Relatedly, one of her adopted dogs is named "Mary Jane". She tweeted this post in December 2012.
Miley's frequent appearances and cameos on Saturday Night Live are filled with self-deprecation, and she has embraced the series' Miley Cyrus Show sketches with open arms; she's good friends with Vanessa Bayer, who plays Miley.
Jon Anderson takes a poke at his own rather obtuse lyrics in Yes's "Going for the One."
Now the verses I've sang
Don't add much weight to the story in my head
So I'm thinking I should go and write a punch line.
But they're so hard to find
In my cosmic mind
So I think I'll take a look out of the window
Referring to their notorious status as a Revolving Door Band, one instance of which occurred when Anderson and keyboardist Rick Wakeman departed from the group prior to the album's recording to be replaced by The Buggles, they named their 1980 album Drama.
Ex-Supertramp singer Roger Hodgson reportedly asked his son Andrew (who was in his backing band in the mid-1990s what a stereotypical Hodgson lyric would be be, and then wrote a song with that phrase as the title. The song, "Don't You Want To Get High?", was released on Hodgson's live 1997 Rites Of Passage album.
Torche's Songs For Singles EP has a sticker on the packaging with the following quote:
"It's a bunch of radio rock bullshit" - Rick Smith (Torche Drummer)
It doesn't take long to find a Twitter post by pop star / ex- Hannah Montana actress Emily Osment that doesn't poke fun at her 5'2'' frame (her profile contains the description "2 foot 38 inches. Dorm life." as of December 2012), indie-rock-leaning tastes in music (she's fond of ironically referencing to "hipsters") or her love of panda bears (her fans label her as a "Panda Queen").
When her brother Haley Joel Osment joined Twitter in 2014, he commented to her on how he can barely keep up with the "nearly five thousand tweets" his sister has already posted. Emily joked back, "And only about 4 of them make any sense".
Hardcore Punk band Poison Idea released an EP titled Record Collectors Are Pretentious Assholes, with the cover depicting a large pile of various records messily strewn about the floor. This was actually a joke at the expense of their guitarist, Pig Champion - the record collection in question was in fact his.
Johnny Mercer's Hooray for Hollywood. If you think it's a paean to tinsel town you haven't paid close attention to the lyrics. It's mostly about how shallow the place is. Of course, "tinsel town" is itself a self depreciating moniker
Type O Negative's singer/bassist Peter Steele was an embodiment of this trope. Reportedly, many fans who met him were intimidated by his appearance and voice at first, so he would help them relax by being as self-ironic as possible. It also shows up a lot in his interviews.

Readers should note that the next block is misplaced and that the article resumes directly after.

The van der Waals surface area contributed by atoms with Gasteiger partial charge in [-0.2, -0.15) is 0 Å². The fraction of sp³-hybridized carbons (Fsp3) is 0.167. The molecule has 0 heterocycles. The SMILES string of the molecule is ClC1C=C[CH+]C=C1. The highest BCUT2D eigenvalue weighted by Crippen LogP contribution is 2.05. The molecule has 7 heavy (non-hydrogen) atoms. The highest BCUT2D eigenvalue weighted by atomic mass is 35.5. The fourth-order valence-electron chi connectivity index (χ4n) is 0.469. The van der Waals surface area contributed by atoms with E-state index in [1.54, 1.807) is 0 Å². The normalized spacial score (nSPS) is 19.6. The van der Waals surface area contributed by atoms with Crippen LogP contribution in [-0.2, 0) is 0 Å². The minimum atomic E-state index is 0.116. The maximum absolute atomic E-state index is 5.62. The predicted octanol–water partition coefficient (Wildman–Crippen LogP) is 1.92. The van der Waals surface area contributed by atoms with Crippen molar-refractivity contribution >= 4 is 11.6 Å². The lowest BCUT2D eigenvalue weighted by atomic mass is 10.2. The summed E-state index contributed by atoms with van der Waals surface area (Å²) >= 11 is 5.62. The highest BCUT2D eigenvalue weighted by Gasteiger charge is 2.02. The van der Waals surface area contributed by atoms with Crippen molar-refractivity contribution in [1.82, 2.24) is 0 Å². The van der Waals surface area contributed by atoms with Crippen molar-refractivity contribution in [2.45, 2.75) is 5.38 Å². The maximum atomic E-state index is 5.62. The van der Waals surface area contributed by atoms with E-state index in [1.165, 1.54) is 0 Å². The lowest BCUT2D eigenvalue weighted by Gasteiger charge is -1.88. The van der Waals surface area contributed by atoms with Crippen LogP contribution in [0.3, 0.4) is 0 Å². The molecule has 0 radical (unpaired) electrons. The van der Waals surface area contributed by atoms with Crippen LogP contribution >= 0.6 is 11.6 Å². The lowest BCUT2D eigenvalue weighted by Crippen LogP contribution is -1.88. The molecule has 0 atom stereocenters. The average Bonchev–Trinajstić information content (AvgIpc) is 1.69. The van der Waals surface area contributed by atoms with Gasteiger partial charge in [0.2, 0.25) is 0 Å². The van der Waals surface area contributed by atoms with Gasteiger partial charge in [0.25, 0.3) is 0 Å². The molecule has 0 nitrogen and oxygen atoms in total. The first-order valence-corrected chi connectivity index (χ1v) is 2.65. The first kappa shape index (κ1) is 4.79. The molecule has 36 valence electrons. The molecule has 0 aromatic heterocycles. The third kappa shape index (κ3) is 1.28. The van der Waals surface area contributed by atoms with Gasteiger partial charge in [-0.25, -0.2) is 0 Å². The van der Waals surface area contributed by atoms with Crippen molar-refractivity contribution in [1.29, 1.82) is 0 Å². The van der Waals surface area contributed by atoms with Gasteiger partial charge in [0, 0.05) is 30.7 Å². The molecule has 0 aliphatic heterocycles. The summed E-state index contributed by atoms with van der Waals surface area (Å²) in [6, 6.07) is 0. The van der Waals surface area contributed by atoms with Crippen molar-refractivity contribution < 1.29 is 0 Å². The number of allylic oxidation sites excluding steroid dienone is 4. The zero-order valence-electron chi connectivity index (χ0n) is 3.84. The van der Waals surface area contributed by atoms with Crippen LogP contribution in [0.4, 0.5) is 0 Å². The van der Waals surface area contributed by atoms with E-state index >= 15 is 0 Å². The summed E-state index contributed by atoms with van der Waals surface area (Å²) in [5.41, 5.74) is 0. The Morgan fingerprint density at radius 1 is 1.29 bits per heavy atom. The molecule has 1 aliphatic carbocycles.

Also, one of TON's "best of" albums (the one they named themselves, not the one their ex-label produced without their consent) is appropriately titled The Least Worst Of.
One of their albums, kept in a "live show" style (although it's anything but) has the virtual audience cuss the band, throw trash on the stage and call in a false bomb alarm. The album's form was a sarcastic reply to how poorly TON was received during their first tour in Europe, including accusations of playing Music to Invade Poland to.
In homage to this, it's become a TON fan custom to chant YOU SUCK!!! during some TON shows, and it carried over to tribute shows after Steele's death and TON's subsequent disbandment.
Sonata Arctica's The Days Of Grays contains the following line in the booklet (translated from Finnish): "Wrong phrase and in the wrong key, but otherwise pretty good".
Garbage took their name from a comment made about their sound.
Before writing the music for Disney's Mary Poppins, Richard Sherman teamed up with Milt Larsen to make an album called "Smash Flops." The record label was Lemon. It included songs such as "Columbus, You Big Bag Of Steam" and "Watch World War Three on Pay TV."
Bright Eyes' A Collection of Songs Written and Recorded 1995-1997 features a negative review in the liner notes that describes the collection as a "20 song torture hour".
Yellow Magic Orchestra have always been extremely fond of insulting themselves. One TV special included them portraying "YMO 20 Years Later" as a bunch of hard-drinking, washed-up old farts (in intentionally bad old-age makeup). Their concert film Propaganda made fun of the critical accusations of Synthesizeritis and creative sterility (which most electronic artists had been getting ever since the early years of Kraftwerk) by "embracing" a rigid and formalistic aesthetic — by which I mean that they played on top of giant, intimidating podiums, on a stage covered in red flags, while wearing Soviet-looking uniforms with red armbands. Appropriately, the film was released in 1984.